Anchor Points and Sight Picture

Posted by Tyler Marlow on Oct 5, 2018 3:38:57 PM

Pro staffer Tyler Marlow is back this week with another great Shooting Better with Tyler installment. This week, he's focusing on dialing in your anchor points and sight picture. 


Whether you are shooting with the tournament on the line, or drawn back on a monster 60” eight point in Florida (I had to brag about our deer here in Florida), there are a few things that you should do to make sure that you #sendit and hit your spot. Two of those things are a consistent sight picture and anchor. If I am going to be honest with you, it doesn’t matter how bad your form is, if you can do the same thing consistently over and over again, then you will hit the middle. The key to archery is consistency. It’s simple.

Let’s start with your anchor point. An anchor point is exactly what it sounds like. I define the anchor points as the places on the back end of the shot where your hand and the bow string make contact with your face. These points may be slightly different from person to person, of course. For my release hand, my index and middle finger knuckles straddle my jaw bone. This is the point that I can reach comfortably in my setup and is very repeatable. I shoot a handheld release, so someone shooting a wrist release will have a very different hand angle, so the shooter may, for example, anchor their index knuckle in the “divot” right behind the earlobe. Just make sure that whatever your anchor, make sure that you keep a consistent hand angle. If the angle fluctuates, then you will get inconsistencies in your shot since you aren’t putting the same torque on the d-loop or string from shot to shot.

anchor point

More important than the hand position, in my opinion, is how you use the actual bowstring in your anchor. To start with, I like to find a comfortable draw length. This can change a bit for me depending on the string angle of the bow. On a shorter axle to axle bow I will tend to lean towards a smidge longer draw than I do on a tournament bow so that I can avoid craning my neck forward, which just adds tense muscles into the shot. I like to limit the amount of muscles active in my shot to avoid over complicating things.

There are two things that I try to make completely sure of when anchoring with the string: the tip of my nose is consistent on the string and I’m avoiding excessive facial contact with the string. I try to make it so that the string comes in as little contact with my face as I can manage. The more facial pressure that I have on the string at full draw, the more chances there are that opens up for inconstancies. The tip of the nose on the string is huge for consistency dealing with left and rights.

Having the tip of your nose on the string helps avoid floating in your sight picture. Just make sure that you aren’t pressing your nose too hard on the string. You want to make contact just enough so that you know it is there in the correct spot. Having the proper peep height is imperative for this. If it is too high, your nose will float off the string, and too low will lead to the string “smushing” your nose in. A simple way to find the right spot for the peep height is to draw back an anchor with your eyes closed. From there, you open your eyes and adjust the peep height until it is in the right position when you have a comfortable anchor.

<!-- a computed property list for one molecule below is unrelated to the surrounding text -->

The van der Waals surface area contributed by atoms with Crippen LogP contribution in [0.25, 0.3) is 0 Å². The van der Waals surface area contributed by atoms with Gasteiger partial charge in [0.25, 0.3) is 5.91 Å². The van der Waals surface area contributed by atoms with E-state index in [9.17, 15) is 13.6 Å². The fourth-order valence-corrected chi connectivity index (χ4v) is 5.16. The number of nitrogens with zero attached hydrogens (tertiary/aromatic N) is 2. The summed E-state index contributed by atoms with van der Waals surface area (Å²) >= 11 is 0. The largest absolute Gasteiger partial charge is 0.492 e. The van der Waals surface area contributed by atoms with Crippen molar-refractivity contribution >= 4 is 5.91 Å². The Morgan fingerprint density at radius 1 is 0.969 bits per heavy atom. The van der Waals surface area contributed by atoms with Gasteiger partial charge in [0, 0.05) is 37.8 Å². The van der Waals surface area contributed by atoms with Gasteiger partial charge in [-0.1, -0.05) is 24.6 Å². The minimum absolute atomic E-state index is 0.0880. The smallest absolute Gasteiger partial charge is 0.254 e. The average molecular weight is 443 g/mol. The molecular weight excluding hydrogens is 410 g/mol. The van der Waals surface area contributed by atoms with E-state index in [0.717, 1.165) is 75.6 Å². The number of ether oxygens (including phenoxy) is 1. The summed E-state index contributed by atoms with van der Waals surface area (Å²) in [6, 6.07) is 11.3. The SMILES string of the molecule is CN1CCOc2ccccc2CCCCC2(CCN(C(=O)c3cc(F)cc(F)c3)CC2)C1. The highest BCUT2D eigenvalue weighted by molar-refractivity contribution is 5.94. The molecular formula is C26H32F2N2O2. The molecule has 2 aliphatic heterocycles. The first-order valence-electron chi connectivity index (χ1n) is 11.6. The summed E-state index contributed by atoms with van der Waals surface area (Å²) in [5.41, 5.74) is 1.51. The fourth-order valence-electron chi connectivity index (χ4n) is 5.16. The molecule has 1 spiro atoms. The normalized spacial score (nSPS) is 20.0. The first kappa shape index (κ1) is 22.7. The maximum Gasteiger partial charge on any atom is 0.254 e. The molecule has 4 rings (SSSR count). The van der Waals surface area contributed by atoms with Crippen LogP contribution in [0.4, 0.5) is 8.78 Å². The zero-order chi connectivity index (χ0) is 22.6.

anchor point draw

I mentioned the phrase “sight picture” a little earlier. A lot of times we hear about this, but most people don’t understand it. Sight picture is how your sight looks through your peep sight. The goal is to keep the housing of your sight lined up with the hole of the peep. Basically you are lining the hole of the peep with the circle of your housing. Beginners, usually starting with multi-pin sights, try to center the pin into the center of the peep, whereas they should be centering the peep with the scope itself. With a single pin movable sight, such as the sights like the CBE Vertex, things are a little different. For an adjustable single pin sight, you will want to set your peep sight at the average distance you will be shooting. The reason for this is that as you adjust your sight up and down, there will be slight movements in your anchor. For example, if you are shooting out to 80 yards, you don’t want your peep set at 20 yards. When the shot at 80 presents itself, you will have a hard time staying centered in your peep because the peep will seem like it is super high. A better option would be to set the peep height at 50 yards so that you aren’t getting so out of position when the distance of the shots varies from 20 to 80 yards. Below is a photo example I found on to help better show a proper sight picture.


To summarize, having the proper form is less important than having a consistent shot. Before heading into the woods this season, or when you set up your next rig, take the time to get the little details correct. Here are some other related blogs from Elite Archery to get you set up for success:

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